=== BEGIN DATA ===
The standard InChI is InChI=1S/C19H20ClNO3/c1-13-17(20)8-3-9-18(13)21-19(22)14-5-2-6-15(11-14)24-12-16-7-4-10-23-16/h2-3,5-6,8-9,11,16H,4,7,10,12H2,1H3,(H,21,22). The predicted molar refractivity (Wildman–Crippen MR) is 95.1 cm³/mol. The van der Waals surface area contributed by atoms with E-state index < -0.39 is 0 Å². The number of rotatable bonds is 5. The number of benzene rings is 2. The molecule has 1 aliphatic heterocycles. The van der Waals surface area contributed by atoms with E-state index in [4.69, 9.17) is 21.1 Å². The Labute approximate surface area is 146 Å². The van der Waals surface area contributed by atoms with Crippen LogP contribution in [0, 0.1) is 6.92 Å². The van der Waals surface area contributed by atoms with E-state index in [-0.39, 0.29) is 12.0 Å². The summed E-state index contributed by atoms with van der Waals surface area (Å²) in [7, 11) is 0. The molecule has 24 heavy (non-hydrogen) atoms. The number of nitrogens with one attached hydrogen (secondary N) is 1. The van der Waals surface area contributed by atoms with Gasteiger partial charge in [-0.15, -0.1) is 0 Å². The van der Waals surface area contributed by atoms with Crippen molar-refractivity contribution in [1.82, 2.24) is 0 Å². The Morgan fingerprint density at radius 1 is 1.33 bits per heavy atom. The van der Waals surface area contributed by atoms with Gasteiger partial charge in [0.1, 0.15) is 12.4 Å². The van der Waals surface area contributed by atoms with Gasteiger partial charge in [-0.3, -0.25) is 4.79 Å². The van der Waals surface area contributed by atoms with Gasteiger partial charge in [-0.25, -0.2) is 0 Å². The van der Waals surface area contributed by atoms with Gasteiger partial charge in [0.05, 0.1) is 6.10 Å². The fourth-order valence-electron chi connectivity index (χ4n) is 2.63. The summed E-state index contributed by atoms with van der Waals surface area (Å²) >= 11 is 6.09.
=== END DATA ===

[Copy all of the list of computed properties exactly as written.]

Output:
The standard InChI is InChI=1S/C19H20ClNO3/c1-13-17(20)8-3-9-18(13)21-19(22)14-5-2-6-15(11-14)24-12-16-7-4-10-23-16/h2-3,5-6,8-9,11,16H,4,7,10,12H2,1H3,(H,21,22). The predicted molar refractivity (Wildman–Crippen MR) is 95.1 cm³/mol. The van der Waals surface area contributed by atoms with E-state index < -0.39 is 0 Å². The number of rotatable bonds is 5. The number of benzene rings is 2. The molecule has 1 aliphatic heterocycles. The van der Waals surface area contributed by atoms with E-state index in [4.69, 9.17) is 21.1 Å². The Labute approximate surface area is 146 Å². The van der Waals surface area contributed by atoms with Crippen LogP contribution in [0, 0.1) is 6.92 Å². The van der Waals surface area contributed by atoms with E-state index in [-0.39, 0.29) is 12.0 Å². The summed E-state index contributed by atoms with van der Waals surface area (Å²) in [7, 11) is 0. The molecule has 24 heavy (non-hydrogen) atoms. The number of nitrogens with one attached hydrogen (secondary N) is 1. The van der Waals surface area contributed by atoms with Gasteiger partial charge in [-0.15, -0.1) is 0 Å². The van der Waals surface area contributed by atoms with Crippen molar-refractivity contribution in [1.82, 2.24) is 0 Å². The Morgan fingerprint density at radius 1 is 1.33 bits per heavy atom. The van der Waals surface area contributed by atoms with Gasteiger partial charge in [0.1, 0.15) is 12.4 Å². The van der Waals surface area contributed by atoms with Gasteiger partial charge in [-0.3, -0.25) is 4.79 Å². The van der Waals surface area contributed by atoms with Gasteiger partial charge in [-0.25, -0.2) is 0 Å². The van der Waals surface area contributed by atoms with Gasteiger partial charge in [0.05, 0.1) is 6.10 Å². The fourth-order valence-electron chi connectivity index (χ4n) is 2.63. The summed E-state index contributed by atoms with van der Waals surface area (Å²) >= 11 is 6.09.